Canadian border officials say they’re on the lookout for parental abductions, which are statistically shown to rise during the holiday travel season.
It’s a phenomenon that’s become familiar to border service agents and the Missing Children’s Network, which is often called to help, especially if the child is brought across an international border.
“Good year or bad year, in Quebec we’re talking about 100 or so cases,” said Pina Arcamone, the director general of the Missing Children’s Network.
“Currently, there are as many mothers as fathers who decide to leave or to return to their native country, for example, without the consent of the other parent.”
Arcamone notes that parental abduction is the most common form of kidnapping in Canada, and it becomes more common at certain times of the year, including spring break, Easter, before back-to-school or during the holidays.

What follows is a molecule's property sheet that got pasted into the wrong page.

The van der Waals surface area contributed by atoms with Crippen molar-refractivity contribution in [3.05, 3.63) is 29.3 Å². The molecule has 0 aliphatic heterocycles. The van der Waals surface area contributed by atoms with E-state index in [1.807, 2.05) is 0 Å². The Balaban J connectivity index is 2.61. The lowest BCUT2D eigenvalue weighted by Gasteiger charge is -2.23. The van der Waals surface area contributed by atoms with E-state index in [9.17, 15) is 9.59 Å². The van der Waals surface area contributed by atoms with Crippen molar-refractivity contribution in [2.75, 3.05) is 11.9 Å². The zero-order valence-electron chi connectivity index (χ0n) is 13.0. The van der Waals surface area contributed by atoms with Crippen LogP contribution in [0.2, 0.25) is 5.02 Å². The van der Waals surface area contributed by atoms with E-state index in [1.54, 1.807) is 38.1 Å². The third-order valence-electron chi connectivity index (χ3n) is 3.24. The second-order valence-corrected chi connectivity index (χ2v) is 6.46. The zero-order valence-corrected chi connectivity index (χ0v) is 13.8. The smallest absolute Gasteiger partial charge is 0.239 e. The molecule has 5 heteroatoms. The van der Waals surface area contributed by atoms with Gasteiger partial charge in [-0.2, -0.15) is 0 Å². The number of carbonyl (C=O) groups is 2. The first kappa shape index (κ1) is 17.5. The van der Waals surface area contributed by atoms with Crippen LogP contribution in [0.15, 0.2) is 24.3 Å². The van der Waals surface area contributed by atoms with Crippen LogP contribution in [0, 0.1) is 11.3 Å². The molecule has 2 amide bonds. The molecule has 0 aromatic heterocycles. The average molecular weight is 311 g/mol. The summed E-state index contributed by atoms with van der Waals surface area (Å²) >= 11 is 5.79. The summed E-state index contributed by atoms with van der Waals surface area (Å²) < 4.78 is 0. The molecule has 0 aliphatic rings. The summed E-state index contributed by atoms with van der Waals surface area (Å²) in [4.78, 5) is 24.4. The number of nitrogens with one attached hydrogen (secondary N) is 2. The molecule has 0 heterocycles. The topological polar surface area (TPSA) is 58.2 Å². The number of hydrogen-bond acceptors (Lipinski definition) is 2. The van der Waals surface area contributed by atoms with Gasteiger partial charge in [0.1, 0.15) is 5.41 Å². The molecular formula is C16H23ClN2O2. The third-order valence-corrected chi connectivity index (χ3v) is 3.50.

The scenario is almost always the same, she said: a parent who is unsatisfied with their custody arrangement takes matters into their own hands, taking their child on a trip and not coming back on the scheduled date.
“Every year, we find missing children,” said Veronique Lalime, a spokeswoman for the Canada Border Services Agency. She said agents have learned to pay attention.
“When they see children, they pay particular attention to the custody conditions when it comes to travelling,” she said.
Fortunately, most children are brought home safely, Arcamone said, although the period can be very stressful for the other parent.
“I’d say that in the majority of cases, the children are found,” she said. “It can take several hours, but sometimes it takes days and months in certain cases.”
The CBSA is stressing the importance for parents to have all the necessary paperwork in order before they head to an airport or border crossing with their child.
“When people have shared custody, it’s important that they have the legal documents and letters of consent from the other parent if both parents aren’t travelling with the child,” Lalime said. “It’s something that needs to be kept in mind.”
Helen Moka, The Canadian Press